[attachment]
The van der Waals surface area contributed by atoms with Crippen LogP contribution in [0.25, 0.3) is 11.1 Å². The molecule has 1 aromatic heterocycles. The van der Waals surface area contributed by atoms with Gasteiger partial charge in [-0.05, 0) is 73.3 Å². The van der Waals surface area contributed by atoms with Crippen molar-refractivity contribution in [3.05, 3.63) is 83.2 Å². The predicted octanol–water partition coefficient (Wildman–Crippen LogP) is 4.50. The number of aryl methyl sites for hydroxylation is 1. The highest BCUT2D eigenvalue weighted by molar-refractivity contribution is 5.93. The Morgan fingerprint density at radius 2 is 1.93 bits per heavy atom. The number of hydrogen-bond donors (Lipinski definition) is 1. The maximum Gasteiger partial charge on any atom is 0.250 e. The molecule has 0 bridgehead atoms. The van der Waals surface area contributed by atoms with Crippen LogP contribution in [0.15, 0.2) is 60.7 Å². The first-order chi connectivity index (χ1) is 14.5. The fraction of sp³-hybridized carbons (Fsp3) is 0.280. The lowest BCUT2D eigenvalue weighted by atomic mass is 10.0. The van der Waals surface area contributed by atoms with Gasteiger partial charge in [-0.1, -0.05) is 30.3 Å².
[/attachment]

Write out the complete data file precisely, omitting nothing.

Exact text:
The van der Waals surface area contributed by atoms with Crippen LogP contribution in [0.25, 0.3) is 11.1 Å². The molecule has 1 aromatic heterocycles. The van der Waals surface area contributed by atoms with Gasteiger partial charge in [-0.05, 0) is 73.3 Å². The van der Waals surface area contributed by atoms with Crippen molar-refractivity contribution in [3.05, 3.63) is 83.2 Å². The predicted octanol–water partition coefficient (Wildman–Crippen LogP) is 4.50. The number of aryl methyl sites for hydroxylation is 1. The highest BCUT2D eigenvalue weighted by molar-refractivity contribution is 5.93. The Morgan fingerprint density at radius 2 is 1.93 bits per heavy atom. The number of hydrogen-bond donors (Lipinski definition) is 1. The maximum Gasteiger partial charge on any atom is 0.250 e. The molecule has 0 bridgehead atoms. The van der Waals surface area contributed by atoms with Crippen LogP contribution in [0.15, 0.2) is 60.7 Å². The first-order chi connectivity index (χ1) is 14.5. The fraction of sp³-hybridized carbons (Fsp3) is 0.280. The lowest BCUT2D eigenvalue weighted by atomic mass is 10.0. The van der Waals surface area contributed by atoms with Gasteiger partial charge in [-0.1, -0.05) is 30.3 Å².